I talk a lot about the prescience of Don Delillo's White Noise, and I think writers like Tower, Chris Bachelder, Joshua Ferris, and others have grabbed onto what was true about White Noise and carried it out in their fiction (each in different ways, of course). For Wells Tower (god I wish I had a name as cool as Wells Tower), it's about the utter placelessness that modern American culture has given us, both in our familial relationships and our larger role in society.
Maybe that paints too bleak of a picture; there's a certain workaday hope running throughout these stories too, particularly in "Executors of Important Energies," "Leopard," "Door in Your Eye," and the hilarious title story, "Everything Ravaged, Everything Burned." That hope is always tempered and used as a buffer against the reality of the situation, but it's there, and it's human, and it's meaningful to this reader, at least. "Executors of Important Energies" is a good example. It is a story of a son whose father has no memory, a father who calls the cops on his wife several times a week and chooses to invite a slovenly, overweight chess hustler to a nice dinner with the family he no longer really recognizes. The father says of the main character's stepmother, "I don't know who this woman is, and I don't know why she's in my house with me. But I'll be honest with you. I think I'd like to try and fuck her." This sentence, to me, is as heartbreaking as it is funny, and the story unfolds this way, with the father saying unpleasant things and bringing an unpleasant person to dinner until his wife walks out. The hope– the redemption, really– in this story is so small that you may not even see it, but it's there in the closing lines, as the chess hustler drives them around in his piss-soaked car looking for the wife:
The impact sent swaying the load of junk and bangles hanging from Dwayne's rearview– Mardi Gras beads, feathered gewgaws, sports medallions– and my father watched the swinging mess with all the fascination of an infant watching the mobile over his crib. He reached out and caught hold of a miniature New Mexico license plate. He frowned at the embossed letters reading "Land of Enchantment.""What is this?" he asked."It's just some bullshit I picked up on the road," said Dwayne."No, this word here, 'enchantment.' What's that mean, again?""Shit," said Dwayne. "You know what charm is, Roger?""Of course," my father said."It's like that, like charm."My father leaned against me, studying the orange Braille. "Land of Charm," he said.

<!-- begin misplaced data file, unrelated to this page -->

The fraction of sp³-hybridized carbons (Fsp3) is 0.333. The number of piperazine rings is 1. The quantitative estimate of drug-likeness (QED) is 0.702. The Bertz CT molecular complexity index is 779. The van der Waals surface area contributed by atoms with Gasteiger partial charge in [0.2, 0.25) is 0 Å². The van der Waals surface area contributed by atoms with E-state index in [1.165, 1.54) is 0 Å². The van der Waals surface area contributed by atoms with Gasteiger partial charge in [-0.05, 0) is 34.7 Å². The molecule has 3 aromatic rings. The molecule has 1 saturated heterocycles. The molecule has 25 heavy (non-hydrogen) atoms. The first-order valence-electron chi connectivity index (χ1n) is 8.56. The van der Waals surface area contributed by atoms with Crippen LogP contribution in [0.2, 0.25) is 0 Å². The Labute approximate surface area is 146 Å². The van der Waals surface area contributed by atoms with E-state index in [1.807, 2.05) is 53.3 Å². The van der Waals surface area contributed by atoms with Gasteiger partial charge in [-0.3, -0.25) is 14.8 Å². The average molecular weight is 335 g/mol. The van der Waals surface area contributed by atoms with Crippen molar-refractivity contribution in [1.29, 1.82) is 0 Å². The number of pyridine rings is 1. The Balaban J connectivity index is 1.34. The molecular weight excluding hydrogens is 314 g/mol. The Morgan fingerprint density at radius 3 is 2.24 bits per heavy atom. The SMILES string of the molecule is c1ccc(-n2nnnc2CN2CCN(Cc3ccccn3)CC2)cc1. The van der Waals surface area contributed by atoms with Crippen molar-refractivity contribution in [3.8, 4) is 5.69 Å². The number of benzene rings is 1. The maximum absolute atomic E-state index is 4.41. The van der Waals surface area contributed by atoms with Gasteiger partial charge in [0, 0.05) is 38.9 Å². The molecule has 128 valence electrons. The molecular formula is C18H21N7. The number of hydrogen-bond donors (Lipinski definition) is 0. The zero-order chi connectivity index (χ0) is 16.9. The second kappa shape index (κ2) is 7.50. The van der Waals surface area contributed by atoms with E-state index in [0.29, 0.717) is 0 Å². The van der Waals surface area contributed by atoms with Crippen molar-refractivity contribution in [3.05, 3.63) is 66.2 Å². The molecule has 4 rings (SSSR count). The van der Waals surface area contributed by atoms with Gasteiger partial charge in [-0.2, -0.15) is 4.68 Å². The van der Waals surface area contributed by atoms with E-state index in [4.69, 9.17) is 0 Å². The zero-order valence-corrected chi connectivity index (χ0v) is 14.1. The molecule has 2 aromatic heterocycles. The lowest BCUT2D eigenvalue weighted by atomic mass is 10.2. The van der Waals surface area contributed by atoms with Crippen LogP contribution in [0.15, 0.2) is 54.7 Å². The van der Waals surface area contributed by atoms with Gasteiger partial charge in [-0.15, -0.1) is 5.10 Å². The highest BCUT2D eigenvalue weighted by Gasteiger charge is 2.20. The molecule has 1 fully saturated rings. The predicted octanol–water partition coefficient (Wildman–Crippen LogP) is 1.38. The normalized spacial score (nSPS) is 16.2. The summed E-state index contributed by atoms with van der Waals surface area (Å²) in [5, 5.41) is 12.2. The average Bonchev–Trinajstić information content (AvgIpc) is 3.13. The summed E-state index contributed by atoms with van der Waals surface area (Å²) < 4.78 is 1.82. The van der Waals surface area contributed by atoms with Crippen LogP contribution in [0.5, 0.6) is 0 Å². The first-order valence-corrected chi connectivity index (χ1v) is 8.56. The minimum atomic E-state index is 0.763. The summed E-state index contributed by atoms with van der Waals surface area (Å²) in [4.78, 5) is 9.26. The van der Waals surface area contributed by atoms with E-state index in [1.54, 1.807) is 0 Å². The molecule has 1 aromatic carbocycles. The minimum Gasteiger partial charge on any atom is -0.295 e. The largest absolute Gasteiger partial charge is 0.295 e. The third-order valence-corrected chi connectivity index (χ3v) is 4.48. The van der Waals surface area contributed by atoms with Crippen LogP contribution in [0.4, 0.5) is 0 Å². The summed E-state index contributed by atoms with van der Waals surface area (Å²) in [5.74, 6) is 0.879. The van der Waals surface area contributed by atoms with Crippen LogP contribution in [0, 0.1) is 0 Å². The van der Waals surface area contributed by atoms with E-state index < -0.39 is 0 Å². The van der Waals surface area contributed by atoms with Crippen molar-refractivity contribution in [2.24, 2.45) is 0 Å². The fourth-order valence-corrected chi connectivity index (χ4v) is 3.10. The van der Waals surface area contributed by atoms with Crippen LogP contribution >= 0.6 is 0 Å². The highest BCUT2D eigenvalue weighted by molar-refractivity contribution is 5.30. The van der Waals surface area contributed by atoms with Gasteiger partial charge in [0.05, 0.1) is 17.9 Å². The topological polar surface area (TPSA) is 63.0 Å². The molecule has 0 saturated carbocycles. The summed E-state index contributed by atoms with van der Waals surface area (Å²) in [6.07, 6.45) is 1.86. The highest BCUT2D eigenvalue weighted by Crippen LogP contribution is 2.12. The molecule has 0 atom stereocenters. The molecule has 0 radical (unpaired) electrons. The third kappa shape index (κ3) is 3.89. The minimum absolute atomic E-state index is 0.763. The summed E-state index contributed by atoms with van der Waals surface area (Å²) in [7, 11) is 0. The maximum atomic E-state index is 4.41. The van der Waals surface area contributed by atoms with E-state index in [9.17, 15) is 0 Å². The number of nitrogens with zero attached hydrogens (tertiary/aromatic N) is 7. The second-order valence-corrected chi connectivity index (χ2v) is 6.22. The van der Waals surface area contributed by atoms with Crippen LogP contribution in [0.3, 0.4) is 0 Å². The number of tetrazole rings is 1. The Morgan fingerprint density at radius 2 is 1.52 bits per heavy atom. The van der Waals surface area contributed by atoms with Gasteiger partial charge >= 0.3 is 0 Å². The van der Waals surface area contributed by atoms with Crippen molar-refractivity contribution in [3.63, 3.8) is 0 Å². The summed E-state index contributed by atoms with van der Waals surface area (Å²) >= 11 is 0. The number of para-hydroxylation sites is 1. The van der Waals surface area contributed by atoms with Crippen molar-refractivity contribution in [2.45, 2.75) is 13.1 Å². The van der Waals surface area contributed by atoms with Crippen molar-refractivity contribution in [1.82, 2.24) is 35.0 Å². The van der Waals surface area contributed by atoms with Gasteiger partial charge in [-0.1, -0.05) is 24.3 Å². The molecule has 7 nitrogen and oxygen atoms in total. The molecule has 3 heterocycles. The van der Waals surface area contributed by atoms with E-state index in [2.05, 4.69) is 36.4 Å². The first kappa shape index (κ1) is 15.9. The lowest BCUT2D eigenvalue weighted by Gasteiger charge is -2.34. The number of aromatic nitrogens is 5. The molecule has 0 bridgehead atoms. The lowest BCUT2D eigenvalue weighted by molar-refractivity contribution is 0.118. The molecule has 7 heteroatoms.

Tower relishes in good details and well-constructed sentences that reveal a deep understanding of human relationships. Bob Monroe's affair in "The Brown Coast" is discovered because of a footprint on his car windshield that does not match his wife's. In "Retreat," a character would rather eat likely-spoiled meat than admit to being wrong. A sentence I wrote down in my journal, which I stupidly neglected to put a page number with, goes like this: "She would often call just to sigh at me for two hours on the phone, wanting me to applaud her depth of feeling." These are the kinds of things we do, and Tower captures them perfectly.
I've got to give special notice to the title story, which is about middle-aged Vikings who are tired of pillaging. It's a little out of left field, but it fits perfectly with the misfit nature of all of the characters in these stories. The men are ready to settle into an agrarian life, but the newer Vikings won't allow it, and they're excited to keep the tradition of rape and beheading alive while the older Vikings are dragged along to row the ships and grumble. They talk with modern working-class vernacular and are kind of hilariously put-upon by the whole process; while the leader is pulling a villager's lungs out from behind ("Oh lord, is he doing a blood eagle?"), the main characters look at each other, sigh, and decide to find a nice spot in the sun to relax.
The story, as with most of the stories in the collection, has a lot to say about the shift of power that occurs generationally and the strange middle ground of early adulthood, which brings me back to my birthday. I'm 29, well beyond the age of it being acceptable to walk around a party with my own case of beer, but not yet old enough to be excited about a lawnmower purchase. 29 is no-man's-land, and most of the angst of being 29–in life as in these stories–centers around finding ways to make that okay, or finding ways to ignore it. Now if you'll excuse me, I'm going to go play videogames for the next six hours.
Recommended follow-ups if you dig Wells Tower: Don Delillo, White Noise; Joshua Ferris, Then We Came to the End; Justin Taylor, Everything Here is the Best Thing Ever; Justin Cronin, Mary and O'Neill